Well, educational—educational resilience in—in the way that uh that I use the term is to think about uh kids who are at risk uh and—and then the kids that I mostly focus with, they are kids often times who come from uh non-English speaking homes, homes where parents have very little education, uh where there is uh—where there—maybe they are uh immigrants that would fit the pat—the pattern here. But in a whole—in a whole variety of ways, they would be at risk for not doing well in school. OK? And we know about those kids and we know this is what a whole lot of educational theory and—and practices about how do we—how do we make the school environment uh a good place for these kids. (clears throat) However, uh many kids don’t ever get there. Don’t—are not ever resilient in the—in the sense of finding ways to overcome—to overcome the barriers that they see in front of them. So I’ve been mostly interested in doing, in terms of education, is trying to find kids who uh have done very well academically and who come from these high risk backgrounds where if you—if you—if you just think about risk factors and the accumulation of risk factors, you won’t predict that they would do very well in school. Now, how do they—how do you explain their very high achievement? And so I try to work backwards with them retrospectively, in terms of how—how they uh—they uh view their—their academic success. Who do they attribute it to? Is it self-attribution? You know, “I’m just smarter than everybody.” Or do they attribute it to a particular teacher or a family member. What were the—what were the uh—the uh, uh things in their environment that led to high—to a very high uh academic achievement. So from my standpoint, educational resilience then is, is a student who comes from—from an at-risk background, but who nonetheless finds ways in which to overcome the educational obstacles and stand thereby—do very well academically.
In terms of the work that I’ve done and the way that I’ve tried to—to frame that work and the ways that I—at least in the last 10, 12 years or so, I’ve been trying to—to frame it in education is—is to frame in the—in this kind of way for—for teachers. Uh, there is no single Hispanic culture. There—there are multiple cultures. And one of—one of the—one of the frames in which I’ve—I’ve worked in is to try to understand the heterogeneity of the population. At—at it’s simplest level, the heterogeneity can be defined by the generation of—of the individual of the—of the immigrants. Were they born here of parents who were immigrants? Were they born here of—of grandparents who were immigrants. Uh, so generation is—is one very, very important uh consideration that I think teachers need to understand because those populations will all be different. They’re different just by virtue of—of, for instance, the prominence of English in their uh--in their uh—in their home. Uh, immigrants will speak Spanish primarily, but by the third generation the lang—the language of the home will have shifted to English. Another—another frame in which I put on that, which is very important to teachers is—is the idea of acculturation and biculturalism. People come to this country as immigrants because they want to do better. They want to do better for themselves financially; they want to do better for—for their children. So there is the hope or the expectation that they will—they will prosper here and their children will—will prosper. Now something happens over—over time with respect to that and because in fact, what you find—what we’re finding more and more is that contrary to—to in some sense, some—some common sense, immigrant children are doing better academically then are third and later generation kids. So one of the things that when you talk to immigrant kids, they will give you the same things that their parents talk about. This is an opportunity to do well. You talk to—to third generation or fourth generation kids, they will say, “There’s racism here, there’s oppression here, this is not a good place to be.” OK? And so what you find, in fact, not—not a hope, but basically despair. One of things that I think becomes very important for—for educators to understand that—is that somehow we have to find a climate of acceptance and tolerance for all kids across all generations so that rather then—then—then—then dump on kids with English only with the fact that all they want is—is welfare, that they’re not working hard enough, that they don’t want to become American, etc., etc. Because all those things are generally not true, we’ve got find a way to be tolerant with how long it takes to learn English with the fact that the parents are not highly sophisticated educationally and—and need special assistance, special education—not spec—need parent education to understand our school system. OK? There’s a lot—there are lots of ways in which we can build hope across the generations for youngsters. Immigrated kids do better in school; their kids do less well in school. Their grandkids even do less well in school. The drop out prob—by the time you get to the—the idea of acculturation—this is one of the interesting things about acculturation as well, the acculturation model says that as you acculturate and you enter the mainstream, there shouldn’t be uh more upper mobility. OK? In fact, what we have found generally with—with Hispanic uh kids is that there might be actually uh a decrease in mobility across generations. Now if that is true and—and the educational data seems to uh seems to begin to--to bear some of that out, uh that would be very, very depressing kind of—kind of affect. That in spite of the fact that your acculturating, because they only speak English by the third generation, and they are basically uh American by the third generation. But if they are doing less will then their imprint uh peers, uh then that’s—that’s as, to me, how the devastating effects of intolerance in our school system and in our society. So I think my—my work also is—is—is directed at trying to understand some of that so that uh we understand the heterogeneity and we understand also the—the devastating effects of—of intolerance uh in—un in later generation individuals.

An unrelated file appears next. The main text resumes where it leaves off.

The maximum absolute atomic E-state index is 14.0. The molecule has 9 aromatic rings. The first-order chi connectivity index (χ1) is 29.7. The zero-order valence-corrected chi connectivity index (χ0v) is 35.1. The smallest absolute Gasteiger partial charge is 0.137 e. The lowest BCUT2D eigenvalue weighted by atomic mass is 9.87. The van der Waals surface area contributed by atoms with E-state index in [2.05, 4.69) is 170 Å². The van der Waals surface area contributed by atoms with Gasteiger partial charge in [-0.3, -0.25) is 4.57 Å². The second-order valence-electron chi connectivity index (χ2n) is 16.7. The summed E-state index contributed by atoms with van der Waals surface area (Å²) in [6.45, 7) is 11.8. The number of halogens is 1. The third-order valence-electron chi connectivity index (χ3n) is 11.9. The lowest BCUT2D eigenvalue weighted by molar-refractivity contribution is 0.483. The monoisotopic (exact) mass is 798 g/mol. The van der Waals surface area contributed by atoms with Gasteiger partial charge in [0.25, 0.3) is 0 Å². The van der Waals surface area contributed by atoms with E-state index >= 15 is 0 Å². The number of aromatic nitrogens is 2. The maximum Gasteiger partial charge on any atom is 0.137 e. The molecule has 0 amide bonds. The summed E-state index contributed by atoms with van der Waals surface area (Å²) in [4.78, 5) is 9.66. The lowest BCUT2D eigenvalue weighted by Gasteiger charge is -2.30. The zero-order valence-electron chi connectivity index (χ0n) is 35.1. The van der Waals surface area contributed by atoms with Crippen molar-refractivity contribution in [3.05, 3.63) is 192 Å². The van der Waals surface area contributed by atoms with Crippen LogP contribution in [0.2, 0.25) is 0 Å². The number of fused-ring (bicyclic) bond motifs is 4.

In—in the way that uh that I define uh generations, uh new arrivals, that is, individuals who come from some other country to the United States with the intent of—of staying. So that would be—that would be the immigrant population, or the new arrivals. Now that’s different from second generation in—in the way we think about generations. A second generation individual is a person that’s born in this country so they have citizenship; they have citizenship as Americans in this country. But their parents were—were new arrivals and who—their parents may or may not have citizenship. They may have applied for citizenship, or they may have permanent residence status, or they may be undocumented here. But the—but the second generation by birth in this country are—are US citizen and second generation. Third generation would be individuals who are born in this country, who’s parents were born in this country and who’s grandparents—or at least part of their—their—their grandparents set were born in a country other than the United States. So that’s typically how—how we think about—or how I think and—and define uh the—the issue of generational status.